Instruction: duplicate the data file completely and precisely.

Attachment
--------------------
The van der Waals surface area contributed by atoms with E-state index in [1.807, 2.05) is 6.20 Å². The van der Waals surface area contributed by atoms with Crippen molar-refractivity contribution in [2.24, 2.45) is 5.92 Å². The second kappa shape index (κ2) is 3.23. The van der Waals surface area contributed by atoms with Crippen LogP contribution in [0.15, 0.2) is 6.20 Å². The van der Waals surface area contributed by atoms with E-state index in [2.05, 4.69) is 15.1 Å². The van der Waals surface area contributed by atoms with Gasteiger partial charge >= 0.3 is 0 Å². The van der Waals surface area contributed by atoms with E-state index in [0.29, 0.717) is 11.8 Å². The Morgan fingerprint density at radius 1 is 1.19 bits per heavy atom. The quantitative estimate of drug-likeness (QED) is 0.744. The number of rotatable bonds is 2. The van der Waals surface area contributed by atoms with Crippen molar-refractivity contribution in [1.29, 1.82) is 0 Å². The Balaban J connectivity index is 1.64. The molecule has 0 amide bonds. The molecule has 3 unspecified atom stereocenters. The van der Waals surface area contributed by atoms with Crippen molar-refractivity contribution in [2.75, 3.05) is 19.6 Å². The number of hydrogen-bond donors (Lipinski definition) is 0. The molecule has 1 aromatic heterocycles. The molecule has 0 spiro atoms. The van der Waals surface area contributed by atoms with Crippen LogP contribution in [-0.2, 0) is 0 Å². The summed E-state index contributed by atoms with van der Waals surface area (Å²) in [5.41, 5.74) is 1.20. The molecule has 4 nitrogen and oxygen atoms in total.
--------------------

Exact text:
The van der Waals surface area contributed by atoms with E-state index in [1.807, 2.05) is 6.20 Å². The van der Waals surface area contributed by atoms with Crippen molar-refractivity contribution in [2.24, 2.45) is 5.92 Å². The second kappa shape index (κ2) is 3.23. The van der Waals surface area contributed by atoms with Crippen LogP contribution in [0.15, 0.2) is 6.20 Å². The van der Waals surface area contributed by atoms with E-state index in [2.05, 4.69) is 15.1 Å². The van der Waals surface area contributed by atoms with Gasteiger partial charge >= 0.3 is 0 Å². The van der Waals surface area contributed by atoms with E-state index in [0.29, 0.717) is 11.8 Å². The Morgan fingerprint density at radius 1 is 1.19 bits per heavy atom. The quantitative estimate of drug-likeness (QED) is 0.744. The number of rotatable bonds is 2. The van der Waals surface area contributed by atoms with Crippen molar-refractivity contribution in [1.29, 1.82) is 0 Å². The Balaban J connectivity index is 1.64. The molecule has 0 amide bonds. The molecule has 3 unspecified atom stereocenters. The van der Waals surface area contributed by atoms with Crippen molar-refractivity contribution in [2.75, 3.05) is 19.6 Å². The number of hydrogen-bond donors (Lipinski definition) is 0. The molecule has 1 aromatic heterocycles. The molecule has 0 spiro atoms. The van der Waals surface area contributed by atoms with Crippen LogP contribution in [-0.2, 0) is 0 Å². The summed E-state index contributed by atoms with van der Waals surface area (Å²) in [5.41, 5.74) is 1.20. The molecule has 4 nitrogen and oxygen atoms in total.